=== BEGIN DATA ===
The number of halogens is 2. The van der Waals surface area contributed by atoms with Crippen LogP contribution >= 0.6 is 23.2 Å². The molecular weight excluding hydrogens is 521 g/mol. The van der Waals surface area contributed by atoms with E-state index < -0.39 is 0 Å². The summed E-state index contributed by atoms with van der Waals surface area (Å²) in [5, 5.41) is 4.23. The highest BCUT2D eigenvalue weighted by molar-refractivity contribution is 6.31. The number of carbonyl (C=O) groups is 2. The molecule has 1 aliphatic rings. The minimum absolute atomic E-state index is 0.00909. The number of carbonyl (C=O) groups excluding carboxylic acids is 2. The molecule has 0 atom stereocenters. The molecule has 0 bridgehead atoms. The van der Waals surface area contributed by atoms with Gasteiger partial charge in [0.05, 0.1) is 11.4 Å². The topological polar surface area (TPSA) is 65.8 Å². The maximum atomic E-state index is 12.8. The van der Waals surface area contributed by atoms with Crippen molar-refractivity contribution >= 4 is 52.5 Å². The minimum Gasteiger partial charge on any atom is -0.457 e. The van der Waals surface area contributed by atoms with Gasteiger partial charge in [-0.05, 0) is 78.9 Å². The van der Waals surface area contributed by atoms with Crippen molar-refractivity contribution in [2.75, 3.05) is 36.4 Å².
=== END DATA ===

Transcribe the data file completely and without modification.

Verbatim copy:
The number of halogens is 2. The van der Waals surface area contributed by atoms with Crippen LogP contribution >= 0.6 is 23.2 Å². The molecular weight excluding hydrogens is 521 g/mol. The van der Waals surface area contributed by atoms with E-state index < -0.39 is 0 Å². The summed E-state index contributed by atoms with van der Waals surface area (Å²) in [5, 5.41) is 4.23. The highest BCUT2D eigenvalue weighted by molar-refractivity contribution is 6.31. The number of carbonyl (C=O) groups is 2. The molecule has 1 aliphatic rings. The minimum absolute atomic E-state index is 0.00909. The number of carbonyl (C=O) groups excluding carboxylic acids is 2. The molecule has 0 atom stereocenters. The molecule has 0 bridgehead atoms. The van der Waals surface area contributed by atoms with Gasteiger partial charge in [0.05, 0.1) is 11.4 Å². The topological polar surface area (TPSA) is 65.8 Å². The maximum atomic E-state index is 12.8. The van der Waals surface area contributed by atoms with Crippen molar-refractivity contribution >= 4 is 52.5 Å². The minimum Gasteiger partial charge on any atom is -0.457 e. The van der Waals surface area contributed by atoms with Gasteiger partial charge in [-0.05, 0) is 78.9 Å². The van der Waals surface area contributed by atoms with Crippen molar-refractivity contribution in [2.75, 3.05) is 36.4 Å².